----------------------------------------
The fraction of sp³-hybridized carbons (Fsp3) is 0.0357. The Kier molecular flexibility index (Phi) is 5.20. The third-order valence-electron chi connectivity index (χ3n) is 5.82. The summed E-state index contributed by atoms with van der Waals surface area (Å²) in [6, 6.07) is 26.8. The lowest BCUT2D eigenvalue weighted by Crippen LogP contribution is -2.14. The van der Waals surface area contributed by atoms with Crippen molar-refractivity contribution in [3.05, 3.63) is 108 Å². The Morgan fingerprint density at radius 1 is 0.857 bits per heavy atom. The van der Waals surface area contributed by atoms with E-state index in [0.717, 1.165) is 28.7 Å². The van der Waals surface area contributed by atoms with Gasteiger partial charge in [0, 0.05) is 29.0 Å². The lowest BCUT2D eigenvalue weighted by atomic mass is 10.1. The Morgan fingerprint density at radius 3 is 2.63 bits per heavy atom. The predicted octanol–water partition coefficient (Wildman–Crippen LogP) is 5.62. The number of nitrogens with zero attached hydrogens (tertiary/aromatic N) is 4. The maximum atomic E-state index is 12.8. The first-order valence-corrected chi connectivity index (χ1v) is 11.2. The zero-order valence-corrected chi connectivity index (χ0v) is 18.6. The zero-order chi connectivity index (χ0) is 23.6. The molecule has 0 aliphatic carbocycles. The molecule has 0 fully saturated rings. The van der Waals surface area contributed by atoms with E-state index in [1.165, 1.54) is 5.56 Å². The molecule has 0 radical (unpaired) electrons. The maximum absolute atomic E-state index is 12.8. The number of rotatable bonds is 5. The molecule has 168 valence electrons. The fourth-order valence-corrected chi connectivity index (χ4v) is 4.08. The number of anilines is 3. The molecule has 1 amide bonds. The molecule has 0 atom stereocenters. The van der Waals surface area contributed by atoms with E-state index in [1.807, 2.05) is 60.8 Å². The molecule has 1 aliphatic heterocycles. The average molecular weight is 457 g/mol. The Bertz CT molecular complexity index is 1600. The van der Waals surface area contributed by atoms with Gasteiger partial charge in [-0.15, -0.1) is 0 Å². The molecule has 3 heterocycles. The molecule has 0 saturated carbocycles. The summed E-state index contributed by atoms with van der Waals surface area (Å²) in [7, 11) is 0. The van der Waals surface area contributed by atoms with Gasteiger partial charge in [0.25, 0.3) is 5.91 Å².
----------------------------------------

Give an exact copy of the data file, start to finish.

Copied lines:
The fraction of sp³-hybridized carbons (Fsp3) is 0.0357. The Kier molecular flexibility index (Phi) is 5.20. The third-order valence-electron chi connectivity index (χ3n) is 5.82. The summed E-state index contributed by atoms with van der Waals surface area (Å²) in [6, 6.07) is 26.8. The lowest BCUT2D eigenvalue weighted by Crippen LogP contribution is -2.14. The van der Waals surface area contributed by atoms with Crippen molar-refractivity contribution in [3.05, 3.63) is 108 Å². The Morgan fingerprint density at radius 1 is 0.857 bits per heavy atom. The van der Waals surface area contributed by atoms with E-state index in [0.717, 1.165) is 28.7 Å². The van der Waals surface area contributed by atoms with Gasteiger partial charge in [0, 0.05) is 29.0 Å². The lowest BCUT2D eigenvalue weighted by atomic mass is 10.1. The Morgan fingerprint density at radius 3 is 2.63 bits per heavy atom. The predicted octanol–water partition coefficient (Wildman–Crippen LogP) is 5.62. The number of nitrogens with zero attached hydrogens (tertiary/aromatic N) is 4. The maximum atomic E-state index is 12.8. The first-order valence-corrected chi connectivity index (χ1v) is 11.2. The zero-order valence-corrected chi connectivity index (χ0v) is 18.6. The zero-order chi connectivity index (χ0) is 23.6. The molecule has 0 aliphatic carbocycles. The molecule has 0 fully saturated rings. The van der Waals surface area contributed by atoms with E-state index in [1.165, 1.54) is 5.56 Å². The molecule has 0 radical (unpaired) electrons. The maximum absolute atomic E-state index is 12.8. The number of rotatable bonds is 5. The molecule has 168 valence electrons. The fourth-order valence-corrected chi connectivity index (χ4v) is 4.08. The number of anilines is 3. The molecule has 1 amide bonds. The molecule has 0 atom stereocenters. The van der Waals surface area contributed by atoms with E-state index in [1.807, 2.05) is 60.8 Å². The molecule has 1 aliphatic heterocycles. The average molecular weight is 457 g/mol. The Bertz CT molecular complexity index is 1600. The van der Waals surface area contributed by atoms with Gasteiger partial charge in [-0.15, -0.1) is 0 Å². The molecule has 3 heterocycles. The molecule has 0 saturated carbocycles. The summed E-state index contributed by atoms with van der Waals surface area (Å²) in [7, 11) is 0. The van der Waals surface area contributed by atoms with Gasteiger partial charge in [0.25, 0.3) is 5.91 Å².